Years ago when I had a manual engraving machine and made door signs, traditional name badges, and electrical box plates for a side business, my older son was into LEGO® kits. He of course built himself a car. At the same time, personalized license plates were first coming along ("vanity plates"), and I thought he should have a vanity plate for his awesome creation. So I tried engraving "Heyward" on a brick--and be darn if it did not work. I then figured out how to fill them in, and it really looked spiffy ( a 70's word for very very nice). But on a manual machine, they were a real pain and even though I thought it to be a great idea, I knew that there was really no way to produce them economically, and the internet had not been invented as a marketing mechanism.
About 7 years ago, my younger son Peyton had just graduated from UNC and was looking for a job. At this time we were doing those little mini-license keychains and made dog tags still on that same manual engraving machine. We worked ham fests and flea markets and craft shows. I convinced him that we could probably make a little money if we bought a "real", i.e. computerized machine while he went to technical school to get trained to make a living. As we were setting up the machine, we had to move Heyward's old LEGO® collection to make room for our new workshop, and the old idea popped up again. I took a few of his old bricks and tried out the idea on the new machine. It was a frustrating experience but we finally worked out the process with a bit of what I think is some innovative LEGO® engineering and persistence. I was ready to try the internet to see if any interest out there.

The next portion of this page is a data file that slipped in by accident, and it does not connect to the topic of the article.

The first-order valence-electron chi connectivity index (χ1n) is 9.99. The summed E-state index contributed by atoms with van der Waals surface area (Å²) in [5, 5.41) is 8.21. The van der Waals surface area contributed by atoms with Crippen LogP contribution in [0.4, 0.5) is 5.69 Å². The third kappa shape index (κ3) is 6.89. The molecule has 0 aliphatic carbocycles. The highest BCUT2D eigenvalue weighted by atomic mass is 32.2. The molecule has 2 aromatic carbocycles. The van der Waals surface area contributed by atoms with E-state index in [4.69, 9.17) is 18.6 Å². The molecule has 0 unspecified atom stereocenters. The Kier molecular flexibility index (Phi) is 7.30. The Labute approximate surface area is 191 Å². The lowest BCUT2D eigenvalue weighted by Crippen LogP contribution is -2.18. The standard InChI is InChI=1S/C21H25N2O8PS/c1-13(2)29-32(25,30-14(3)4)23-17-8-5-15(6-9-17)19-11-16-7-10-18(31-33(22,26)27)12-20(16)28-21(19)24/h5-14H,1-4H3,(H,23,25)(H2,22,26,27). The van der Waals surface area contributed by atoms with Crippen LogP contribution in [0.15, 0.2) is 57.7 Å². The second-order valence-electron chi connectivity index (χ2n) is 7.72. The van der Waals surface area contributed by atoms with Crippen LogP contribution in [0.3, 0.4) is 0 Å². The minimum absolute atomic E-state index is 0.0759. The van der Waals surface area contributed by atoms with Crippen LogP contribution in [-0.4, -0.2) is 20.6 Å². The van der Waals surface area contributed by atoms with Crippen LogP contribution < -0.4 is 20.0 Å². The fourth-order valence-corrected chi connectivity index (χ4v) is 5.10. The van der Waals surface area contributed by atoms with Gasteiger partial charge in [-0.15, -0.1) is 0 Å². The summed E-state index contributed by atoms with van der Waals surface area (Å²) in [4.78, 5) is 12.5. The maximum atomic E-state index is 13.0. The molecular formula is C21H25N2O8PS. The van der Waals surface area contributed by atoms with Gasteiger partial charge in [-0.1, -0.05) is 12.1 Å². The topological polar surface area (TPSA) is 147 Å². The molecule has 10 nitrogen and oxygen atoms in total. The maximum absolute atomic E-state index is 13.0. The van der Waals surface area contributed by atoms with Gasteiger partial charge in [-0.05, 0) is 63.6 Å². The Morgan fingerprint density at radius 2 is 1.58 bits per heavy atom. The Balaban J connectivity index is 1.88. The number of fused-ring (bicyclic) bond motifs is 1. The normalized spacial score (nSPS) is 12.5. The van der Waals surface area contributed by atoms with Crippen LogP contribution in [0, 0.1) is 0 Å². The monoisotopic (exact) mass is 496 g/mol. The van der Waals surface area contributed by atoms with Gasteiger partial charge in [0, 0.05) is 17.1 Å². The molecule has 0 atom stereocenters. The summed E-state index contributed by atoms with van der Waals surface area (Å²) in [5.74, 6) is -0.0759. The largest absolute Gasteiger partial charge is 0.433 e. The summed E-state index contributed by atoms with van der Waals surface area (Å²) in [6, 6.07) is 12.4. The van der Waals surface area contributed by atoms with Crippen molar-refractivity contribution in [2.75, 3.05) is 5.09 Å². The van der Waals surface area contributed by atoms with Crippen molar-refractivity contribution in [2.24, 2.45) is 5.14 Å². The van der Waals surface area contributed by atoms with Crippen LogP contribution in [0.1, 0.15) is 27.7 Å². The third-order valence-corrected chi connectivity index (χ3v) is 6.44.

Low and behold, I discovered that for some reason no one else--at least no one I could discover--had come up with that old idea. And I discovered a whole culture of creative really smart people previously unknown to me. Matt Gerber, the coordinator of the first BricksWest® thought the idea of engraving on the bricks was good and I said they would make great name badges and keychains. He jumped at the idea and envisioned a contest for badge enhancement by the participants; and they seemed to really take to it.
Peyton and I went to BricksWest® in San Diego to see what the possibilities were. I was of course in hopes of being able to wow the LEGO corporate guys with my incredibly simple but brilliant idea and get permission to set up a kiosk at LEGOLAND, move to California to make my fortune. (This idea is too good and watch--I bet The LEGO Company will soon be offering them at their spiffy theme parks and their company stores). --Update: they do just that at some of their larger stores and LEGOLAND.
Well it was a success anyway as I got to go to the Tucson Mineral Show, see Southern California, go to the zoo, and meet a bunch of interesting people that like to play with LEGO® bricks. But in this context, play is like Jordan "plays" basketball or Peyton Manning "plays" football, or Jimmy Connors and John McEnroe "played" tennis.
I of course was becoming immersed in TLC ("The Lego Community") and learned of BrickFest. I contacted Christina and started doing their badges. I must say it has been fun. And eight years later, although will not consider it profitable (even though it did put my daughter through boarding school and college :) ), it still has great potential. I have sold items to practically ever state in the Union and to over 25 countries.
I have high hopes for this new printer, which opens up all kinds of additional items that could not previously be done with the engraving machine. We can now print photos directly onto LEGO™ pieces as well as more complicated designs.
-Tommy Armstrong, Founder and Owner